Managing Tension

Managing Tension

Managing Arousal Levels and Tension

I think an under appreciated but important aspect of any athletes program especially golfers is arousal management. Tension came from many sources both mental and physical. Dan John puts it best in his book Now What, “Physical Tension can improve performance, physical tension can also destroy performance. Tension is a dosage issue: Like Goldilocks you have to search for just right.” There a times during play, practice or in the gym where arousal and tension levels need to be higher or lower. A great example is a power lifter going for a P.R. in the dead lift, he or she will need arousal and tension as high as possible, where as a golfer making a slippery 5 foot downhill putt to win a tournament will want much less. For golfers a certain amount of grip pressure and body tension is needed to hold onto the club and maintain balance especially when it is pulling away from you with significant forces at the bottom of the swing. This is where a properly designed strength training program comes into play. Building up your ability to use the ground will greatly benefit your ability to maintain posture and stability while countering the forces put on your body in the golf swing. This requires some tension and obviously that tension should differ when hitting a 300 yard drive over water vs a delicate chip. Too much or too little tension in either situation can be detrimental to the outcome of the shot.

Managing Tension in the Gym

The gym is a great place to learn how to ramp up or ramp down tension. If you are doing a set of squats, dead lifts, overhead presses etc. you want a high amount of full body tension to safely perform the lift as well as for proper transfer of forces from the ground up just as needed in the golf swing. The plank or side plank is another great exercise to teach maximal full body tension when performed properly. On the other hand when performing mobility drills such as trying to improve hip or thoracic spine mobility I prefer to have my clients focus on breathing and staying relaxed while moving the necessary body part, and keeping the other parts stable. Utilizing breath with these movements i.e. breathing as you move or breathing at end range, is a great way to focus on decreasing tension in the areas you are trying to increase ROM in. On top of that I love exercises that require you to hold tension in one area while moving another freely and smoothly. This sequencing best replicates what the body needs for the golf swing, tension and stability in some areas and mobility in others.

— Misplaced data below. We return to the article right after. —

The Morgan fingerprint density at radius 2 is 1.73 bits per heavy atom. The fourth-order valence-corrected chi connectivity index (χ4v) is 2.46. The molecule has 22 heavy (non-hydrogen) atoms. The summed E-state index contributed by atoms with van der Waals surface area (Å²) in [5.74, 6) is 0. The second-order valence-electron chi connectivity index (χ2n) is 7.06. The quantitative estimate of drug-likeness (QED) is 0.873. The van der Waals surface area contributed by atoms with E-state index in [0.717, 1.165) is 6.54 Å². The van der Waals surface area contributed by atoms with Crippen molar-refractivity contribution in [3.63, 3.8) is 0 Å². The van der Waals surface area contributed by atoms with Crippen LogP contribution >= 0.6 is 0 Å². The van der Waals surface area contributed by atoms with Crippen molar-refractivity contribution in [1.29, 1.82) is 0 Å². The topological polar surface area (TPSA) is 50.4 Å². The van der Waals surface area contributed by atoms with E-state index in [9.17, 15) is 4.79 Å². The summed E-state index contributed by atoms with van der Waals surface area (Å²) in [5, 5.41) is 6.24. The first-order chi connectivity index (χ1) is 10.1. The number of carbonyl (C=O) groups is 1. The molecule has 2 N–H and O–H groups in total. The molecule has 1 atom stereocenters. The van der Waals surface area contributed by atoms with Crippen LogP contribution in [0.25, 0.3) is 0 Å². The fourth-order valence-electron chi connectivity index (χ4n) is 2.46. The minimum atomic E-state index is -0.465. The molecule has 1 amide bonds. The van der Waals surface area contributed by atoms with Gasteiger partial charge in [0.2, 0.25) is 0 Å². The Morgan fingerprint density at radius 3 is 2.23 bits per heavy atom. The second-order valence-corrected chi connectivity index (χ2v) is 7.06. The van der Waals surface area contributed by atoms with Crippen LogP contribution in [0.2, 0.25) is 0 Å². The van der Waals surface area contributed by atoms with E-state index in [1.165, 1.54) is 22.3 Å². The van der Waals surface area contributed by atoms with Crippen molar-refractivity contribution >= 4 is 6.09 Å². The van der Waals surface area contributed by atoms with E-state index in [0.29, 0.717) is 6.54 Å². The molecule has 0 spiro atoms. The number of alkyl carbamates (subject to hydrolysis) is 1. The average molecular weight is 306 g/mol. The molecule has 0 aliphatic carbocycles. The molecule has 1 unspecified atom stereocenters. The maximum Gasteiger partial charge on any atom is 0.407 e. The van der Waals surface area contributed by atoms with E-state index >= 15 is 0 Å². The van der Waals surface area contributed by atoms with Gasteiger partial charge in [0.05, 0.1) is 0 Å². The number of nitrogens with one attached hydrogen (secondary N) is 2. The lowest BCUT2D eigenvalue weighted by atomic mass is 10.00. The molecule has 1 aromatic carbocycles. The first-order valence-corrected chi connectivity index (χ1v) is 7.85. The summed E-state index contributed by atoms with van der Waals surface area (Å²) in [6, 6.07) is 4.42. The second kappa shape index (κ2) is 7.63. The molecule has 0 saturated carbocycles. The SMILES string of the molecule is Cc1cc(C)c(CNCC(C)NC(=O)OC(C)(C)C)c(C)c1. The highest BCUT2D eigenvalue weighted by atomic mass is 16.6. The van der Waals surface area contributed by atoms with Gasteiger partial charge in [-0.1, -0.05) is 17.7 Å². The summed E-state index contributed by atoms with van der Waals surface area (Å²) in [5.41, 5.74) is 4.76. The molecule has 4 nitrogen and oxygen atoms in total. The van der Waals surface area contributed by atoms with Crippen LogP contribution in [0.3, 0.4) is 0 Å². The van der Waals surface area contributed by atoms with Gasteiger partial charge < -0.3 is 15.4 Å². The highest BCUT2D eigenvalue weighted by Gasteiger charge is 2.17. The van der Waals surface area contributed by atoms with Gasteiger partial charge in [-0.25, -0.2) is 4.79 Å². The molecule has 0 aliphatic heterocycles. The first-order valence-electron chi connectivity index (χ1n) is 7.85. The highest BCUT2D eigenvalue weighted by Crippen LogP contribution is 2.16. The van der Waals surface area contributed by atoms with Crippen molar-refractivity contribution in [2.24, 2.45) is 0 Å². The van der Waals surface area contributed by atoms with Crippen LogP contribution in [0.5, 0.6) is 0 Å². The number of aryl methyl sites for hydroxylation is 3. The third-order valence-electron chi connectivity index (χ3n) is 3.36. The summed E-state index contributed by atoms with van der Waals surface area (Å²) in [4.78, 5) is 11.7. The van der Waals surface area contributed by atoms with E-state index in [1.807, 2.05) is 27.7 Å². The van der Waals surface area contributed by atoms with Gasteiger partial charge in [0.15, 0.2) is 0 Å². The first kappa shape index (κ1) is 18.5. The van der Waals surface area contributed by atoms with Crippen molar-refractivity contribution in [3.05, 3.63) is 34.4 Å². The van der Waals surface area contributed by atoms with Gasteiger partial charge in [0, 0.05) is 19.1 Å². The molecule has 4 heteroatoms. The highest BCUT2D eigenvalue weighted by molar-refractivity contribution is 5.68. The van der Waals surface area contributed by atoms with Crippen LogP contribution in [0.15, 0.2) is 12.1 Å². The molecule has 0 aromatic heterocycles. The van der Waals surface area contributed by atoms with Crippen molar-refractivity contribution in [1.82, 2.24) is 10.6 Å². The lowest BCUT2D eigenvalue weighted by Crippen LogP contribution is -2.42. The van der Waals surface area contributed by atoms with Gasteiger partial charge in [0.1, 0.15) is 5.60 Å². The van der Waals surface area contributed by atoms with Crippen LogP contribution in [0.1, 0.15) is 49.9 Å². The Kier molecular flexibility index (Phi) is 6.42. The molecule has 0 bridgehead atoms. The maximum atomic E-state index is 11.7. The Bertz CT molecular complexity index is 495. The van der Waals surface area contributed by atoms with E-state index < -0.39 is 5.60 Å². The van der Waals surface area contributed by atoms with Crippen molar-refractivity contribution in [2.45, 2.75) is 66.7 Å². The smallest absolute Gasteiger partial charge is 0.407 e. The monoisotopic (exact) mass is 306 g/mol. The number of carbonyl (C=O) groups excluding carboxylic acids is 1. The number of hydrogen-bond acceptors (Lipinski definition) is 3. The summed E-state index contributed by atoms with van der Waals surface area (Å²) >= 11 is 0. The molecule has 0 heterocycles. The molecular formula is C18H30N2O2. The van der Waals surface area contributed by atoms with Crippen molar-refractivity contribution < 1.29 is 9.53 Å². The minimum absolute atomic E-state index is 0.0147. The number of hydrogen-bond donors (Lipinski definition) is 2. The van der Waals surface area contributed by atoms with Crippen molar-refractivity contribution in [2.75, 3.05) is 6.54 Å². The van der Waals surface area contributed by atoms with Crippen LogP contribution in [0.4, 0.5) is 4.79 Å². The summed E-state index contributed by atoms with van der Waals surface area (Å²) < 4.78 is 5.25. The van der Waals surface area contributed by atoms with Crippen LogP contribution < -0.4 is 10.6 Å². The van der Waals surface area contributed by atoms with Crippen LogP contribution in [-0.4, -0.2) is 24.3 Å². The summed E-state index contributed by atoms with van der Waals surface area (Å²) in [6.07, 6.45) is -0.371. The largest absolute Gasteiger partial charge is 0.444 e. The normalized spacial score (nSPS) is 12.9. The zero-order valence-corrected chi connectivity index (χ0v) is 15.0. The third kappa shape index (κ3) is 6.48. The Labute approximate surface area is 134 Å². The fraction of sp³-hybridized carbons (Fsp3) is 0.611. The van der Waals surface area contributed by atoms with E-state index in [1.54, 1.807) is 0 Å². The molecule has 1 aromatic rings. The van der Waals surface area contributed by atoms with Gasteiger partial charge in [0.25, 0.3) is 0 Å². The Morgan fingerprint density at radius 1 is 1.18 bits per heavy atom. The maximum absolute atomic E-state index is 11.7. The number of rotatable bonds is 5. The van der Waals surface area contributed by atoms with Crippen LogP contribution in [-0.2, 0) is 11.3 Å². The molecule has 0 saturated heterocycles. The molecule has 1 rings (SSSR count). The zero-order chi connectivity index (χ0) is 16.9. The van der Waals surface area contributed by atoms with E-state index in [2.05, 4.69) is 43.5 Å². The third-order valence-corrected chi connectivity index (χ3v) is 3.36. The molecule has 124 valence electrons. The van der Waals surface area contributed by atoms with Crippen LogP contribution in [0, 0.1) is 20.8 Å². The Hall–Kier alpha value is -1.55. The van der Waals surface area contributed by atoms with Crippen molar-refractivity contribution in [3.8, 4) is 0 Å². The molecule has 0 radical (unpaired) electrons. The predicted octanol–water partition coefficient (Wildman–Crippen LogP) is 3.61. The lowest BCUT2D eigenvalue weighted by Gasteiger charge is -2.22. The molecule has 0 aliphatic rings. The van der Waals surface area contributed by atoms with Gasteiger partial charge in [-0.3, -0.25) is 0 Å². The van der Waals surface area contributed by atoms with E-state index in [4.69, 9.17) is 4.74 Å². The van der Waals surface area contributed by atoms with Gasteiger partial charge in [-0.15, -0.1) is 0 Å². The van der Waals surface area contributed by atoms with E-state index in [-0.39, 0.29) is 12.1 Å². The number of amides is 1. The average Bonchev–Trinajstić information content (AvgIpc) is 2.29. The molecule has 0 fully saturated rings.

If you look at the research data presented in the article below, to put it as simply, the greatest number of injuries sustained by golfers are overuse in nature. When you look at the research regarding minimizing overuse injuries, strength training has the greatest effect. One thing i have learned in my career as a physical therapist, is the best thing i can do for an athlete returning to any sport from an injury is get them as strong as possible for the necessary movements required for their sport. Simply put "You cant go wrong getting strong".

Managing Tension on the course

There are a lot of great drills to help manage tension and arousal on the course as well. One good one that I like is running to each shot which results in getting your heart rate up then when getting to your ball using various breathing and focusing drills to bring that heart rate down in a timely manner to hit the next shot. Controlling breathing is the easiest way to decrease heart rate and respiratory rate therefore decreasing tension and arousal especially when needed in a pinch. Another good tool is focusing on the basics; Stance, grip, balance and tempo in situations where there is a lot of pressure therefore a chance for too much tension. In their book Be A Player, Pai Nilsson and Lynn Marriott do a great job of discussing this. They talk about being aware of your tension, tempo and balance on the course in every situation. They advise that while playing a practice round, play a few holes focusing on balance, a few focusing on tempo and a few focusing on tension and give yourself a score of 1-10 on each area after each swing. Focusing on these areas rather than focusing on the score or outcome of the shot can help you become better aware of your tension throughout a round. Creating an awareness of when those areas tend to go awry during a round will better help you determine how you need to work on this. Another good drill they promote is to try different grip pressures and swing tempos when practicing to find the one the produces the best results for you. Then using those feels when out on the course to determine if your tempo or grip pressure is off.


Among the many variables that go into performance on a golf course proper tension and arousal levels is one that in my opinion is often overlooked. This is something that I work on with my clients in the gym as well as recommend that you work on while practicing on the driving range, putting green or on the course. Learning how to control arousal levels and tension can help minimize blow up holes as well as help you perform at your best under pressure.

If you want to learn more about how to manage tension or are interested in getting in better shape during the winter off season give us a call at 985 235 7130 or email me at and let me help you hit the ball farther, play more consistently and play without pain.

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John Paul Guidry DPT CSCS TPI